There are many common challenges during infertility which are freq
uently written about, and these include the emotional, physical, financial and relationship issues. However, the one issue that I believe commands more attention is the spiritual and religious aspects of infertility. During the past two decades of working as an infertility counselor, I have learned the importance of asking couples if they are having any religious or spiritual struggles with their choice of infertility treatment. If I don’ ask this important question, couples may wrestle with issue and sit silently in pain.
Although the Catholic doctrine does not condone the use of assisted reproductive technologies to become pregnant, Catholics are not alone in having moral, ethical and emotional struggles over whether particular infertility treatments align with their religious beliefs.
In fact, a few months ago, I counseled with a couple, Judy and Mark, (not their real names) who were trying to decide if attempting a pregnancy with donor eggs would be an acceptable way to build a family. They had tried a couple of intrauterine inseminations and one in vitro fertilization cycle, and their reproductive endocrinologist was now recommending they use donor eggs because Judy is in her early 40’s and her egg quality was poor. After three years of struggling to get pregnant, Judy was ready to move forward with using donor eggs.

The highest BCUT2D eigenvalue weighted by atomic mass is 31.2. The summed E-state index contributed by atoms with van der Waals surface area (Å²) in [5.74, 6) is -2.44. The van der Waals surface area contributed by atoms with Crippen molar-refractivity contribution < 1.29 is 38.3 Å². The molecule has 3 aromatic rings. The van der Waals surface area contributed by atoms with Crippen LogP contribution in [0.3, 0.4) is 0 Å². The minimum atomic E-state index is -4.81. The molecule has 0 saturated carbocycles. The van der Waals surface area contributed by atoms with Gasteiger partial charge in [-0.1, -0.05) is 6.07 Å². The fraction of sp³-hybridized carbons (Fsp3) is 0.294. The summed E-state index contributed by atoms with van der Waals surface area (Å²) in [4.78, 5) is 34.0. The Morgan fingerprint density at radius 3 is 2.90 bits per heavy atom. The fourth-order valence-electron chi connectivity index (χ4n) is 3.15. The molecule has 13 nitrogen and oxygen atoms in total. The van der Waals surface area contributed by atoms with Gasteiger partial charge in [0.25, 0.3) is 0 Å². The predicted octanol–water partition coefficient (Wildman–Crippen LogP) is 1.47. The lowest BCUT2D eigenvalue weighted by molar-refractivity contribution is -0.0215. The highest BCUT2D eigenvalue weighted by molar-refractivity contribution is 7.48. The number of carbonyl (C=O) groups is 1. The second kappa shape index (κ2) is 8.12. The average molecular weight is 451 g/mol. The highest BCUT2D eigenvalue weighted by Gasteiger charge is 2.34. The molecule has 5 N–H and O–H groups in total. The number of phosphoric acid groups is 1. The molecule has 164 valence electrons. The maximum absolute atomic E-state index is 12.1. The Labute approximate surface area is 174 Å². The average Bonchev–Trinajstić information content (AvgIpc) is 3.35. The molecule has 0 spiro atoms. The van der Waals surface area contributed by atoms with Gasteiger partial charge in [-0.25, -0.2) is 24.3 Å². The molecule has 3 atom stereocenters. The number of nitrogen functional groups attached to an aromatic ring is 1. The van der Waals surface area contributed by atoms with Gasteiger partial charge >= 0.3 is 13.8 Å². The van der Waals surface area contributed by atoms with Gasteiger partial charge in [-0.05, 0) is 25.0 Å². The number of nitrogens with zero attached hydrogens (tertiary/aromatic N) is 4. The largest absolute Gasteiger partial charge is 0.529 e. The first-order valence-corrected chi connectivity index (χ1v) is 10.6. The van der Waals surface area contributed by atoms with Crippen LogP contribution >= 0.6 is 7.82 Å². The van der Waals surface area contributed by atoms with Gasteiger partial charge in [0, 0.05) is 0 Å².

However, Mark was raised in the Catholic church and was a devoted Catholic. He said he knew the Pope did not condone using assisted reproductive technologies so he wasn’t sure whether this was an acceptable option for him. He said that IVF was a stretch, and using donor eggs was a stretch he wasn’t sure he could come to terms with. We spent time exploring their religious and spiritual beliefs, and we discussed the importance of honoring their beliefs, values, and truths. I recommended they meet with their priest to talk about how much they wanted to be parents and how conflicted they were feeling about using donor eggs for conception.
They had a good relationship with their priest and were open to his exploring this topic with him. I did not hear back from Mark and Judy for almost 3 months, but they contacted me last week to set up another counseling session. They said they had met with their priest, and he told them “a child is always a gift from God”. He gave them his support in pursuing parenting, and he also reminded them that the Catholic church does not condone using any assisted reproductive technologies.
Mark and Judy took a few months talk about the beliefs of the Catholic church, the conversation with their priest, and their personal relationship with God. They wanted to take time know what felt “right” in this difficult struggle. Mark and Judy found peace with their decision and felt this was a personal decision to be made between them and God.
During infertility treatments, you will often be faced with having to explore your core beliefs and values…and how they align with your spouse’s core beliefs and values. Sometimes it just helps to slow down and take time to explore what feels right for you. It doesn’t matter what your friend would do in a similar situation, it only matters what you and your spouse decide is right for you as a couple. It may help to read books and have conversations with spiritual mentors and leaders in your religious place of worship. Then be still and listen carefully to your inner voice so you can access your own truth. Then you can find the peace as you take the next step that feels right for you. Your inner wisdom often becomes clear when you take time to be quite, still, and pay careful attention what you know to be true.